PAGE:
Who Is (More) Rational?
AbstractRevealed preference theory o¤ers a criterion for decision-making quality: if decisions are high quality then there exists a utility function that the choices maximize. We conduct a large-scale ?eld experiment that enables us to test subjects?choices for consistency with utility maximization and to combine the experimental data with a wide range of individual socioeco-nomic information for the subjects. There is considerable heterogeneity in subjects?consistency scores: high-income and high-education subjects display greater levels of consistency than low- income and low-education subjects, men are more consistent than women, and young subjects are more consistent than older subjects. We also ?nd that consistency with utility maximization is strongly related to wealth: a standard deviation increase in the consistency score is associated with 15-19 percent more wealth. This result conditions on socioeconomic variables including current income, education, and family structure, and is little changed when we add controls for past income, risk tolerance and the results of a standard personality test used by psychologists.
Download InfoIf you experience problems downloading a file, check if you have the proper application to view it first. In case of further problems read the IDEAS help page. Note that these files are not on the IDEAS site. Please be patient as the files may be large.
Bibliographic InfoPaper provided by University of Vienna, Department of Economics in its series Vienna Economics Papers with number 1105.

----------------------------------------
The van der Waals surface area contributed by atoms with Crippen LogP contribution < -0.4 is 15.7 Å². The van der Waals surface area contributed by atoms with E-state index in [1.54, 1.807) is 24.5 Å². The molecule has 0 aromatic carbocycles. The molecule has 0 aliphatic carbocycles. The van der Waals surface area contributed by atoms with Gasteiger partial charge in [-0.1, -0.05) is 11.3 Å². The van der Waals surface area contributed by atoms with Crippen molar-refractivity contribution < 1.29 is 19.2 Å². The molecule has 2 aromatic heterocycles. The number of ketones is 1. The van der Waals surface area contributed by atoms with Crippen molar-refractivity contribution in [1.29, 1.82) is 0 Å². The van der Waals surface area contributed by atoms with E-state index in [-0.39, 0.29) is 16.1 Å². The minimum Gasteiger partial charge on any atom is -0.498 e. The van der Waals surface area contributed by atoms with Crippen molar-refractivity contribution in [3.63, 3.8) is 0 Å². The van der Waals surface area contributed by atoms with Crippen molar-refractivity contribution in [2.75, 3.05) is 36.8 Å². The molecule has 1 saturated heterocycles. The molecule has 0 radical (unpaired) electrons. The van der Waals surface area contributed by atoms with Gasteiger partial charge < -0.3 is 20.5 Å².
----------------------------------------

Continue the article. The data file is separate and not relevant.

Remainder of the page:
Date of creation: Jan 2011
Date of revision:
Contact details of provider:
Web page: http://www.univie.ac.at/vwl
Other versions of this item:
- C93 - Mathematical and Quantitative Methods - - Design of Experiments - - - Field Experiments
- D01 - Microeconomics - - General - - - Microeconomic Behavior: Underlying Principles
- D03 - Microeconomics - - General - - - Behavioral Economics; Underlying Principles
- D12 - Microeconomics - - Household Behavior - - - Consumer Economics: Empirical Analysis
- D81 - Microeconomics - - Information, Knowledge, and Uncertainty - - - Criteria for Decision-Making under Risk and Uncertainty
This paper has been announced in the following NEP Reports:
- NEP-ALL-2011-03-12 (All new papers)
- NEP-CBE-2011-03-12 (Cognitive & Behavioural Economics)
- NEP-EXP-2011-03-12 (Experimental Economics)
- NEP-UPT-2011-03-12 (Utility Models & Prospect Theory)
Please report citation or reference errors to , or , if you are the registered author of the cited work, log in to your RePEc Author Service profile, click on "citations" and make appropriate adjustments.:
- Casper Ewijk & Bas Jacobs & Ruud Mooij, 2007. "Welfare Effects of Fiscal Subsidies on Home Ownership in the Netherlands," De Economist, Springer, vol. 155(3), pages 323-336, September.
Blog mentionsAs found by EconAcademics.org, the blog aggregator for Economics research:
- Who is rational?
by Economic Logician in Economic Logic on 2011-03-31 14:34:00
- Who Is Consistent?
by Robin Hanson in Overcoming Bias on 2011-06-28 17:50:30
- Sákovics, József, 2012.
"Revealed cardinal preference,"
SIRE Discussion Papers
2012-02, Scottish Institute for Research in Economics (SIRE).
- Sabrina Bruyneel & Laurens Cherchye & Sam Cosaert & Bram De Rock & Siegfried Dewitte, 2012.